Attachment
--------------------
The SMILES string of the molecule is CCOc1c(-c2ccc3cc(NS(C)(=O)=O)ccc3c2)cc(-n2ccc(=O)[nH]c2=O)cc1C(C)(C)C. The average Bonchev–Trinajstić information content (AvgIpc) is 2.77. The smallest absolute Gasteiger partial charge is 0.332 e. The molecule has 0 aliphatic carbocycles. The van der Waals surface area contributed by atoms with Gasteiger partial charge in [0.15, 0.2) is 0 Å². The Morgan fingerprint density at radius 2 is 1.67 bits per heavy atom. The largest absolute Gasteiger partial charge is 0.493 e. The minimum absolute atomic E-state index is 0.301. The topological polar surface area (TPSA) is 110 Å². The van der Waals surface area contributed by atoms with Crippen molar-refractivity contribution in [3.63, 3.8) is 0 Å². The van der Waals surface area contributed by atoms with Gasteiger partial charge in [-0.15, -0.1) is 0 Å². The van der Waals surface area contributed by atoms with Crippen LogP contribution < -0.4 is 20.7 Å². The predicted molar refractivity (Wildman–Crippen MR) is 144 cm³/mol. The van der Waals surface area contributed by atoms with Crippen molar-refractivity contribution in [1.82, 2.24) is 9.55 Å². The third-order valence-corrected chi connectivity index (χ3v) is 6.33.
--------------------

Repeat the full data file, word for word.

The SMILES string of the molecule is CCOc1c(-c2ccc3cc(NS(C)(=O)=O)ccc3c2)cc(-n2ccc(=O)[nH]c2=O)cc1C(C)(C)C. The average Bonchev–Trinajstić information content (AvgIpc) is 2.77. The smallest absolute Gasteiger partial charge is 0.332 e. The molecule has 0 aliphatic carbocycles. The van der Waals surface area contributed by atoms with Gasteiger partial charge in [0.15, 0.2) is 0 Å². The Morgan fingerprint density at radius 2 is 1.67 bits per heavy atom. The largest absolute Gasteiger partial charge is 0.493 e. The minimum absolute atomic E-state index is 0.301. The topological polar surface area (TPSA) is 110 Å². The van der Waals surface area contributed by atoms with Crippen molar-refractivity contribution in [3.63, 3.8) is 0 Å². The van der Waals surface area contributed by atoms with Gasteiger partial charge in [-0.15, -0.1) is 0 Å². The van der Waals surface area contributed by atoms with Crippen LogP contribution < -0.4 is 20.7 Å². The predicted molar refractivity (Wildman–Crippen MR) is 144 cm³/mol. The van der Waals surface area contributed by atoms with Crippen molar-refractivity contribution in [1.82, 2.24) is 9.55 Å². The third-order valence-corrected chi connectivity index (χ3v) is 6.33.